New Cycling Guides from Collins Press

The Collins Press have just launched two new cycling guides; Cycling In North Leinster and Cycling in South Dublin & Wicklow.

Both books will soon be available in all good book shops, as they say, or you can buy them here

We will post a review as soon as we have had a chance to check them out. They certainly do look promising, as Collins have previously published a number of excellent cycling and walking guides, and with well respected authors on board, they offer potential to solo riders and clubs alike to explore some new cycling routes.

In the meantime, here’s what the publishers have to say:

Cycling In North Leinster

North Leinster has much to offer the cyclist, from numerous meandering, quiet roads and striking scenery to 5,000 years of history and legend in Ireland’s Ancient East. Explore coastal, lake, river and canal routes through the rolling landscape of north Dublin, Meath, Westmeath and Longford or take a challenge through the mountains of the breathtaking Cooley Peninsula in Louth.

With quiet roads, striking scenery and brimming with 5,000 years of heritage, north Leinster is a marvellous region to discover by bike.

These twenty-nine routes, exploring coast, lake, river and canal routes, vary in distance and difficulty and are graded to suit all abilities.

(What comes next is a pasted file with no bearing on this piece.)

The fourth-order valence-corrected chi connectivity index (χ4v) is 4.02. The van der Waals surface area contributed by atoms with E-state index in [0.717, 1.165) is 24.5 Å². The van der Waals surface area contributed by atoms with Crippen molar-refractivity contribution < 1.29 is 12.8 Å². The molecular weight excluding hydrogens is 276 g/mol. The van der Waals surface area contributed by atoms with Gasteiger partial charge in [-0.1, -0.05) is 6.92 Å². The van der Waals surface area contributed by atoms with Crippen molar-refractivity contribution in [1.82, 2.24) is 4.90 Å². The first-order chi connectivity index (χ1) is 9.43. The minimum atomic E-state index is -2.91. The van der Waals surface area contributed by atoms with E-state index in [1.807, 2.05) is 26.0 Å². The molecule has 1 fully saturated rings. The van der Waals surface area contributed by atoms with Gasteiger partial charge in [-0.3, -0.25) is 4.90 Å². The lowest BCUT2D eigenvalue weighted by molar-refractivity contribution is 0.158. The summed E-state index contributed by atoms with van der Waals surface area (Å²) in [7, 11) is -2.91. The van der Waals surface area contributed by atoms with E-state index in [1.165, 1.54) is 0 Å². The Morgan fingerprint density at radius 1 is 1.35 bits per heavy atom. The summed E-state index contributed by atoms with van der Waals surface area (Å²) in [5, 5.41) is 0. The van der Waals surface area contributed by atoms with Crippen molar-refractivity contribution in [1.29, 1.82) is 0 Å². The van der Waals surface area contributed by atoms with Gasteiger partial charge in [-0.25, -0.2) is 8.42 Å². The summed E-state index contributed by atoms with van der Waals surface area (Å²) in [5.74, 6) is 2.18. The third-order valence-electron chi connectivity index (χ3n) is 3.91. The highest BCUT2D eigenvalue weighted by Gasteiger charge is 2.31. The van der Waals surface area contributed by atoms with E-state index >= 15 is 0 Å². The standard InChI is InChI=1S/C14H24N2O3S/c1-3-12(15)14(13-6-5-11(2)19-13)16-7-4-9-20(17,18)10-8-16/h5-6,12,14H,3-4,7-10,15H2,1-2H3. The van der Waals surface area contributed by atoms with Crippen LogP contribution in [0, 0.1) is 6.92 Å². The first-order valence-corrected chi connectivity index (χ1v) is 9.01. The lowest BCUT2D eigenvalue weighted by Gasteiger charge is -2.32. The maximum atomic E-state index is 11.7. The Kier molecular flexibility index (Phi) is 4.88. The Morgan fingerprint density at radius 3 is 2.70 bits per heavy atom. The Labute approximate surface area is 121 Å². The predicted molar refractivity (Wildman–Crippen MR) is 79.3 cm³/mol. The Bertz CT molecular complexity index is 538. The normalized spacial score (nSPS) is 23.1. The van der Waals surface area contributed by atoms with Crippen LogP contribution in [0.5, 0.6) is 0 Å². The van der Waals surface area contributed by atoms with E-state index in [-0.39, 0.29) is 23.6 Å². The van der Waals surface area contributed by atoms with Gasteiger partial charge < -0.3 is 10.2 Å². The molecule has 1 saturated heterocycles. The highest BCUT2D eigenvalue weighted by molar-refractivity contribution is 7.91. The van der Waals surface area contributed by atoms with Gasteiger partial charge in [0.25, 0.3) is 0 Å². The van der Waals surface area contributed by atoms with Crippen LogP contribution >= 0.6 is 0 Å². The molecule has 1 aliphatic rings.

Hugh Halpin, from Dublin, is a retired engineer who has also worked as a tour guide. A member of Cycling Ireland, he has served as secretary of Skerries Cycling Initiative and is the author of several cycling guides.






Cycling in South Dublin and Wicklow

There is something uniquely intimate about cycling on mountainous or hilly roads, certainly a step closer to Mother Nature and all her seasonal personalities.

From the doorstep of Dublin city, there is easy access to a cycling haven of deep glens, forested mountains and wild scenery, including the Wicklow Mountains.

This guidebook journeys through some of the country’s best-known tourist attractions, such as Glendalough, and reveals lesser-known points of interest like the Shay Elliott memorial to the first Irish rider to wear the yellow jersey in the Tour de France.

Ian O’Riordan has been a sports reporter with The Irish Times for 20 years. He was born in Dublin, ran for Ireland as a junior, and spent four years on a running scholarship in America.  He lives in Glencullen, on the Dublin/Wicklow Mountains border.